A tall, attractive, slightly-greying, unadorned, formidable woman with a low voice and an American accent greets us. She has intelligent eyes, a confident, self-deprecating, slightly sarcastic edge to her, and a pleasantly straight-forward communication-style. I like her right away. This is Ms. Lustig, DD’s homeroom and science teacher. She greets each parent, explaining her issues with face-blindness (though she never used the term) and asks them to identify their children and introduce, or re-introduce themselves to her. Her banter goes something like this:
“And you are whose parents? Ah of course! Wonderful. And, I am sure you have your own actual identity. You aren’t just ‘Fred’s Dad'”
A somewhat scraggly, tall gentleman with a twinkle in his eye comes in and sits at the back. He introduces himself as being the father of one of DD’s friendlies. Ms. Lustig does her usual spiel.
“And I am sure you are not known as just ‘Sebastian’s father’!”
“No.” He replies with a mischievous smile.
“You have your own name and Identity, I presume?”
“Yes, I do.”
“Different than my son’s”
By now I am rolling with laughter. Ms. Lustig wisely moves on. She explains that since this is the 3rd year class, many parents already know the drill and don’t opt to show up. Her implication is borne out as more lost parents looking for the 2nd year meeting wander through than the total contents of our room.
One by one 11 of the 12 teachers DD has this semester come in to introduce themselves and describe their classes. Most parents behave as one would expect in such circumstances. They nod politely, chuckle politely, and, perhaps, ask an occasional polite question. But, there are exceptions.
The first teacher to emerge is actually the one with whom DD was having issues. Ms. Gardiner is youngish, blond, and has a bit of an unplaceable accent. She is also new. The energy in the room immediately changes as the parents realize who she is. “We’ve heard about you!” states one parent, bluntly. “Oh, what have you heard?” The parents now begin reciting various things their children have been reprimanded for in class. They aren’t hostile, but there is just a little icy edge to the banter. They think Ms. Gadiner has been too harsh, and while they are not yet ready to confront her on it, they are letting her know they are watching. She tells one family that the reason she doesn’t allow the kids to sit with their feet crossed under their chairs is because she worries about their ‘poor backs’. The father, a rather brusk, stocky red-headed American explains that the kids are used to gymnastics. I am not sure what that has to do with it, but maybe they need to cross legs there? Ms. Gardiner says that she told the kids that if they had a note from home, they could sit as their parents said they needed to. The father replies “You will have a letter tomorrow”. Ms. Gardiner beats a hasty retreat. We were among the friendliest gazes in the room.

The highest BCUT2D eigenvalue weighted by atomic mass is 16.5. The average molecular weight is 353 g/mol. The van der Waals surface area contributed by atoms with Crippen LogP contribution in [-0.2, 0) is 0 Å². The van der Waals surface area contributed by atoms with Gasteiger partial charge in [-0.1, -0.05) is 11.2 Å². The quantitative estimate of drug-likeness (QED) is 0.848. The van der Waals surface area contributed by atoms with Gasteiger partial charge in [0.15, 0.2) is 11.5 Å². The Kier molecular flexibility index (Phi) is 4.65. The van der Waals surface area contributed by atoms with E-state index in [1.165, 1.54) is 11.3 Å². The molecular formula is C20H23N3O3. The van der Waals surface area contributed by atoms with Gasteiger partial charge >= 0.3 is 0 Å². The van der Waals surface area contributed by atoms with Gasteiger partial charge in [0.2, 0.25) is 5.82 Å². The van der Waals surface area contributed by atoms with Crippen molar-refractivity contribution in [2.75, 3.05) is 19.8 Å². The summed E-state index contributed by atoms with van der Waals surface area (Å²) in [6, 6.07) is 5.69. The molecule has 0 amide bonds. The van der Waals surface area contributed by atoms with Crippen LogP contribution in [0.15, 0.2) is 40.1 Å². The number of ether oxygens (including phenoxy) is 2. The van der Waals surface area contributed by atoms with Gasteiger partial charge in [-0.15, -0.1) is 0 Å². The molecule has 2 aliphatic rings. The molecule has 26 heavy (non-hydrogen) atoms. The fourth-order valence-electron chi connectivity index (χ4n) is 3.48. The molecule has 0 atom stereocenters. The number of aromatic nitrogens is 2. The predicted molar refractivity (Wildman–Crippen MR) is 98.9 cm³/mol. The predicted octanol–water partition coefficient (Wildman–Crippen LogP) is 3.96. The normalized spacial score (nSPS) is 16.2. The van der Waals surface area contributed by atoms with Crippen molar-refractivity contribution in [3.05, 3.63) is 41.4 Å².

The other teachers begin to file in. Ms. Sungalee is a petite dark-skinned Indian woman with a thick accent. She explains that Maths are getting serious this year and she will be upping the pressure. She comes off a little humorless, and DH gives her a skewed look. I whisper that DD loves her because she lets her play with the math, so he relaxes his glance.
Mr. Chevalier and Ms. Rapini are the French Teachers. He is high-strung and animated, she is brash and domineering. They explain that they are concentrating more on writing this year but that there are 5 students who are new to French (DD is one). So, they are doing catch up classes. They urge that the students must work hard, but stay relaxed, which is tricky. I can’t imagine either one putting kids at their ease!
The technology teacher is a younger gentleman who doesn’t have too much to tell us. He says that the group is mixed with English and French, so he teaches primarily in French, but helps with English as needed. This is when we get our first glimpse of another of the true characters in the room. A father sitting in the back introduces himself and his wife. He is swarthy, thick, with tight curly hair and is dressed in a suit with no tie. And, she looks a bit like a stereotypical Jersey Shore Matron- big hair, too much make-up and sausage-tight clothes with bold prints. Dad then begins a long, thickly accented (Spanish? Italian?) speech about how his daughter works on the computer but does not organize her work properly in folders. He rather dogmatically demands to know whether this is not included in the curriculum. The poor Tech teacher is taken by surprise. He manages to stammer that filing really isn’t part of the curriculum, but that he will cover it. Dad blusters and repeats himself several times, but they get through it and Tech Teacher escapes.
Music Teacher is mellow with a nose ring and poor English skills. Art teacher is oddly defensive about the idea that the students MUST bring all their supplies each and every class. German Teacher is mellow but doesn’t speak much English, which annoys one of the French father’s who doesn’t have any German skills.
Around this point the academic headmaster arrives with an older teacher in tow. He explains that they are considering arranging a week-long ski trip for our students, but that last year there was a lot of discussion about other options, so he wanted to make sure everyone was on board before going ahead with all the work of doing the planning and such. It takes a while for the parents to warm into the discussion, but in the end almost everyone thinks it is a great idea. One French mother does raise her hand and declares “I would be opposed to such a trip” The brusk red-headed father demands “Why?” “I am generally not in favor of fieldtrips” she explains. Everyone looks surprised, but accepting of her personal preference. She is the only one opposed, though, so planning will go forward.